What is the Definition of Courtesy?


According to DigoPaul, courtesy is a term that comes from courteous, an adjective that allows us to name attentive, affable and restrained people.

Specifically, this meaning emanates from many centuries ago when the Cortes were the most important centers at a political and social level. In those, which were under the orders of the kings, there were also officers and vassals who were subordinate to those. Thus, when any of these men believed that they behaved well, they were called courteous and the quality they had to be so was what was called courtesy.

It is the demonstration of a subject that shows affection, respect or attention towards another individual.

For example: “Please accept this free glass of champagne: it’s a courtesy of the house”, “Could you show a little courtesy to my friends? You didn’t even say hello when you entered”, “The actor once again showed his courtesy by greeting each of his followers who were waiting at the door of the theater”.

Courtesy, therefore, is an expression of good manners or the recognition of social norms that are considered correct or adequate.

In addition to all of the above, we have to underline that there is what is known as courtesy phrases. Of them we could say that they are set expressions that are used quite frequently and that it is considered that whoever uses them is demonstrating his good manners and also his respect for the person with whom he is speaking.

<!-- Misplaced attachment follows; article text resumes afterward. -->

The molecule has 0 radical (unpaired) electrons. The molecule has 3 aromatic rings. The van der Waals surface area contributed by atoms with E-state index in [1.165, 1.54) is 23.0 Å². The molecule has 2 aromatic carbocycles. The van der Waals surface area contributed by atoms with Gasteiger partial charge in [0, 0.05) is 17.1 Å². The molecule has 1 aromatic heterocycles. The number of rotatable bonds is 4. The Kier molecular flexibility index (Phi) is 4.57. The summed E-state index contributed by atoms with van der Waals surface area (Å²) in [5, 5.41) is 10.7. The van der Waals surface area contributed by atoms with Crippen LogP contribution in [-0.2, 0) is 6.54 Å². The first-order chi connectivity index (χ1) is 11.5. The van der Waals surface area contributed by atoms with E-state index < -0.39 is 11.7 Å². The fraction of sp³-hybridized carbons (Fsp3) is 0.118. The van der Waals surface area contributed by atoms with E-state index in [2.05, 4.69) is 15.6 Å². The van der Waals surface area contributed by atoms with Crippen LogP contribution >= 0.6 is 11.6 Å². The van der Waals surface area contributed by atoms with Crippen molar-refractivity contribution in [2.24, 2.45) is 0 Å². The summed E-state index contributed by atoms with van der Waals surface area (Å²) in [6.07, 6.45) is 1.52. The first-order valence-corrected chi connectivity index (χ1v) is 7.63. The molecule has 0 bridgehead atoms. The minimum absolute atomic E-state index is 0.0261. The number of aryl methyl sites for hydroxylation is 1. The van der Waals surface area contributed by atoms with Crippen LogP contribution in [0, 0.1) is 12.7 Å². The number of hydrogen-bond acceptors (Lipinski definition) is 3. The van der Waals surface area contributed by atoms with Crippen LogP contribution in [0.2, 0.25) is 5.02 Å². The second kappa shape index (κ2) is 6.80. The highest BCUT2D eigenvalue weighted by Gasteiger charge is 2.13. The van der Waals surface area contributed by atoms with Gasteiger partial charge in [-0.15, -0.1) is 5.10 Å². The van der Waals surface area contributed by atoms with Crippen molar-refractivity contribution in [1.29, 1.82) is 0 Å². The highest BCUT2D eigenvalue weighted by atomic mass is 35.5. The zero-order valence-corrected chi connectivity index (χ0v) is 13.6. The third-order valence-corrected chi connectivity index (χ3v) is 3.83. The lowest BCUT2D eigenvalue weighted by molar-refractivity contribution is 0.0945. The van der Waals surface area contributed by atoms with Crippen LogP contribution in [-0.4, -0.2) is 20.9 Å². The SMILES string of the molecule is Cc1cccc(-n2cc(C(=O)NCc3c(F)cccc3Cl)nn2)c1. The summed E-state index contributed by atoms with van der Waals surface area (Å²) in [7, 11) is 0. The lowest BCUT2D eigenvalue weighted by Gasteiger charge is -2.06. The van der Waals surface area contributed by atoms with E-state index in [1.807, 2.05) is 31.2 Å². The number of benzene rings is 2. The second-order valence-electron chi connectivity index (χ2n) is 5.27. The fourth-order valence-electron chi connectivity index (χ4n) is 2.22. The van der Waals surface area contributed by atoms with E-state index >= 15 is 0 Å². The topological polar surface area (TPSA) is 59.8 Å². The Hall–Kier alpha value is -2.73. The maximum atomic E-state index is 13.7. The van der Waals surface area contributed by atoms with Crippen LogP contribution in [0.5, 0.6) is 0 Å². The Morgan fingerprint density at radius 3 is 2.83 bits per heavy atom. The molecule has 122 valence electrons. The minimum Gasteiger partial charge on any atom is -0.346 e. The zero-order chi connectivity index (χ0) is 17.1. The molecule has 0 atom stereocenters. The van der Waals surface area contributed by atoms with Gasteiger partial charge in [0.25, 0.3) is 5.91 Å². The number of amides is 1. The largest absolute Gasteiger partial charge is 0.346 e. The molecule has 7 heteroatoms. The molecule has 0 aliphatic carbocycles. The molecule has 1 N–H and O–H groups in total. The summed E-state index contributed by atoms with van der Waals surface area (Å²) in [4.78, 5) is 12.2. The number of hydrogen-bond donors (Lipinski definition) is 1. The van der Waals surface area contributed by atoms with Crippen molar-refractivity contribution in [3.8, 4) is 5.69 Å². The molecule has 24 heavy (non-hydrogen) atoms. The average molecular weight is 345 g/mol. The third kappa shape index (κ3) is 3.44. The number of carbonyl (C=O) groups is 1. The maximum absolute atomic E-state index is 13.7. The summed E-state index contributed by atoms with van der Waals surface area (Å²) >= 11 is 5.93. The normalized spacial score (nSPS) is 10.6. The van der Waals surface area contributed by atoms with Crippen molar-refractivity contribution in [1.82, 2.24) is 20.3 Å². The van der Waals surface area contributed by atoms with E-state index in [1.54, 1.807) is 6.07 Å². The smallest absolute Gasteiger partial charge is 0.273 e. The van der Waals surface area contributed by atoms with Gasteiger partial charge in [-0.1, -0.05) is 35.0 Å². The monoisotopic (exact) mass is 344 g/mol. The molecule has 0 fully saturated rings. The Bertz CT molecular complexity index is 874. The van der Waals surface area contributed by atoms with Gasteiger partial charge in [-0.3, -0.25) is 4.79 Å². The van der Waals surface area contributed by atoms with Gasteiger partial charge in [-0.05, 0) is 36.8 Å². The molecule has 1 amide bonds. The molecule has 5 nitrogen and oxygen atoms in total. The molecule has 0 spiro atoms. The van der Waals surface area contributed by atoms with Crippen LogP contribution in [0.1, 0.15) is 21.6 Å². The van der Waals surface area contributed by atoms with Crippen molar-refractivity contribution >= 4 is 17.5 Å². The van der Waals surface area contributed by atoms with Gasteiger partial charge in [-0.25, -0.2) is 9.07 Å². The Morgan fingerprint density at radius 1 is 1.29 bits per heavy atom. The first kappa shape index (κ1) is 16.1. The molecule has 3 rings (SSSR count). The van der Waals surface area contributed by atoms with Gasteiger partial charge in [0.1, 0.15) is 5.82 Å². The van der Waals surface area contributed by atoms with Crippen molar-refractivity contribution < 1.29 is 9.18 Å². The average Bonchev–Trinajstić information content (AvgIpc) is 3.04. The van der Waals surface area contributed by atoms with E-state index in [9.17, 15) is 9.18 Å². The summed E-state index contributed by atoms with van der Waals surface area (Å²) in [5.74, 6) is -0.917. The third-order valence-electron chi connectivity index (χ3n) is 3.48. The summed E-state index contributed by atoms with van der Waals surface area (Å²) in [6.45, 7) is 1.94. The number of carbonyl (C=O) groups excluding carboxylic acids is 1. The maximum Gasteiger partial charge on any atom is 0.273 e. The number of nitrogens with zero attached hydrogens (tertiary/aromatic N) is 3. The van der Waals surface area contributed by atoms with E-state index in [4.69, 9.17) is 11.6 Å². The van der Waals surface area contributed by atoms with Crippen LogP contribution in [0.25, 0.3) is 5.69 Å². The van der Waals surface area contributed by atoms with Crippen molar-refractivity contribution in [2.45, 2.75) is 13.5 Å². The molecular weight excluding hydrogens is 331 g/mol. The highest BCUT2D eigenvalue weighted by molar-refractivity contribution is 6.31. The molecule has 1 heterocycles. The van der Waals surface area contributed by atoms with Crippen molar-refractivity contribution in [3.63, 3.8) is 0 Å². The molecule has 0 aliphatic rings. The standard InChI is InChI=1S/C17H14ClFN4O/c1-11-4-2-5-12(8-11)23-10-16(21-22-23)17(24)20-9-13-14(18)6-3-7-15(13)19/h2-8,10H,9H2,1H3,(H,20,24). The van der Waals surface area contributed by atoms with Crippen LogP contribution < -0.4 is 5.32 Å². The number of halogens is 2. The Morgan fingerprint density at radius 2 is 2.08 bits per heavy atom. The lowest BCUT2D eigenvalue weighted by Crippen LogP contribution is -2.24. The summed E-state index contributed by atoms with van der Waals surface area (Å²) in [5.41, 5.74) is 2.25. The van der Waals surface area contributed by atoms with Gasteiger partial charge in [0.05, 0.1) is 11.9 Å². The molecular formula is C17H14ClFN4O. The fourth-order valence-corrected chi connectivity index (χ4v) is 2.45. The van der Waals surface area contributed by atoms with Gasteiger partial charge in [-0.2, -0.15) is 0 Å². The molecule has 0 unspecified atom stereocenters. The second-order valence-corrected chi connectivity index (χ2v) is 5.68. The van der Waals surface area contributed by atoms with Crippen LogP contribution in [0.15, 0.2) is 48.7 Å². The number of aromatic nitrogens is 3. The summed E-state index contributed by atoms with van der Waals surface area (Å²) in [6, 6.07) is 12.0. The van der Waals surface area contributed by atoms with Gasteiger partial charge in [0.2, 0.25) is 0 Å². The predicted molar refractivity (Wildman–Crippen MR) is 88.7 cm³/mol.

In this way, we find a great variety of courtesy phrases, where the following take special relevance:
• Sorry.
• Sorry for the inconvenience.
• Good morning, good afternoon, good evening…
• Please.
• Thank you very much.
• It is a pleasure to meet you.

Broadly speaking, these are some of the most frequent and most useful courtesy phrases in contact with other people. However, it should be noted that they are also known by the name of courtesy formulas.

To treat someone with courtesy, it is essential to follow these rules:
• Treat them as we would like to be treated ourselves.
• Avoid attitudes or expressions that may be offensive.
• Be friendly and polite.
• Do not interrupt him when he is talking.
• Actively listen to him and do not make fun of his opinions.

Importantly, politeness is a cultural phenomenon: what is considered polite in one society may be rude or absurd in another.

In this sense, the example of burps in Japan can be mentioned, which are a sign of good manners after a meal since it shows that you have made good use of it. In the Western world, on the other hand, belching is considered to be in bad taste.

Something similar occurs with the fact of chewing gum, tolerated in informal settings (in the middle of a sports game, in a meeting of teenagers, etc.) and condemned in formal meetings.

It is possible to distinguish between negative courtesy (linked to courtesy: “Could you hand me that book, if it’s not too much trouble?”, “If you don’t mind, I’ll sit in this chair”) and positive courtesy (which seeks to establish a positive link between two parties).